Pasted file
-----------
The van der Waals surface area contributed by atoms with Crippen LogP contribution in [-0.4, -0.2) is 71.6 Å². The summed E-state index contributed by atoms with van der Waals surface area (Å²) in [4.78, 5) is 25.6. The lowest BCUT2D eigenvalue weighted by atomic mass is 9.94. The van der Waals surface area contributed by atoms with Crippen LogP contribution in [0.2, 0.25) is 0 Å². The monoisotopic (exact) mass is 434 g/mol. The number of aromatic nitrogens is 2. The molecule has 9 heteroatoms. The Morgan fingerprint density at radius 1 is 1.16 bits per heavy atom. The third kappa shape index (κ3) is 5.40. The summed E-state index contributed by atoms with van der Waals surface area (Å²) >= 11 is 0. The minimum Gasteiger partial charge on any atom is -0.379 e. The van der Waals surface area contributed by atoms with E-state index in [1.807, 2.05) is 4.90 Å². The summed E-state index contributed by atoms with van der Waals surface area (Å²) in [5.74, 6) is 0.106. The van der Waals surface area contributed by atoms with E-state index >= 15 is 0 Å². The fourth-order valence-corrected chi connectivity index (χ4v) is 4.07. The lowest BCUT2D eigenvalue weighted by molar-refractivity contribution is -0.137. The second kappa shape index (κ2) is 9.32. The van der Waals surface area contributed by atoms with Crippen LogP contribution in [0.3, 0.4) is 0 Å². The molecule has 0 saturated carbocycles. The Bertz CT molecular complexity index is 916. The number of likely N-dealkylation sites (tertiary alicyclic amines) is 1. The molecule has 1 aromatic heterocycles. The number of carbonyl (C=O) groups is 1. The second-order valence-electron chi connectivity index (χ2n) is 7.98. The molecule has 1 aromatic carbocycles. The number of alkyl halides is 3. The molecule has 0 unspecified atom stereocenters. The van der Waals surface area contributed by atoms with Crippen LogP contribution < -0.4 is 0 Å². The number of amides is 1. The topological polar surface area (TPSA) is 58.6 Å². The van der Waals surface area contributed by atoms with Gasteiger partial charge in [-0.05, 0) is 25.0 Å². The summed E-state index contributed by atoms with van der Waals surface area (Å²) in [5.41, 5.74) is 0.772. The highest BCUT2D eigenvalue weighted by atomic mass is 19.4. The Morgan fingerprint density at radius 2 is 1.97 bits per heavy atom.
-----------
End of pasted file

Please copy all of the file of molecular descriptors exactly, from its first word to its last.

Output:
The van der Waals surface area contributed by atoms with Crippen LogP contribution in [-0.4, -0.2) is 71.6 Å². The summed E-state index contributed by atoms with van der Waals surface area (Å²) in [4.78, 5) is 25.6. The lowest BCUT2D eigenvalue weighted by atomic mass is 9.94. The van der Waals surface area contributed by atoms with Crippen LogP contribution in [0.2, 0.25) is 0 Å². The monoisotopic (exact) mass is 434 g/mol. The number of aromatic nitrogens is 2. The molecule has 9 heteroatoms. The Morgan fingerprint density at radius 1 is 1.16 bits per heavy atom. The third kappa shape index (κ3) is 5.40. The summed E-state index contributed by atoms with van der Waals surface area (Å²) >= 11 is 0. The minimum Gasteiger partial charge on any atom is -0.379 e. The van der Waals surface area contributed by atoms with E-state index in [1.807, 2.05) is 4.90 Å². The summed E-state index contributed by atoms with van der Waals surface area (Å²) in [5.74, 6) is 0.106. The van der Waals surface area contributed by atoms with E-state index >= 15 is 0 Å². The fourth-order valence-corrected chi connectivity index (χ4v) is 4.07. The lowest BCUT2D eigenvalue weighted by molar-refractivity contribution is -0.137. The second kappa shape index (κ2) is 9.32. The van der Waals surface area contributed by atoms with Crippen LogP contribution in [0.3, 0.4) is 0 Å². The molecule has 0 saturated carbocycles. The Bertz CT molecular complexity index is 916. The number of likely N-dealkylation sites (tertiary alicyclic amines) is 1. The molecule has 1 aromatic heterocycles. The number of carbonyl (C=O) groups is 1. The second-order valence-electron chi connectivity index (χ2n) is 7.98. The molecule has 1 aromatic carbocycles. The number of alkyl halides is 3. The molecule has 0 unspecified atom stereocenters. The van der Waals surface area contributed by atoms with Crippen LogP contribution < -0.4 is 0 Å². The number of amides is 1. The topological polar surface area (TPSA) is 58.6 Å². The van der Waals surface area contributed by atoms with Gasteiger partial charge in [-0.05, 0) is 25.0 Å². The summed E-state index contributed by atoms with van der Waals surface area (Å²) in [5.41, 5.74) is 0.772. The highest BCUT2D eigenvalue weighted by atomic mass is 19.4. The Morgan fingerprint density at radius 2 is 1.97 bits per heavy atom.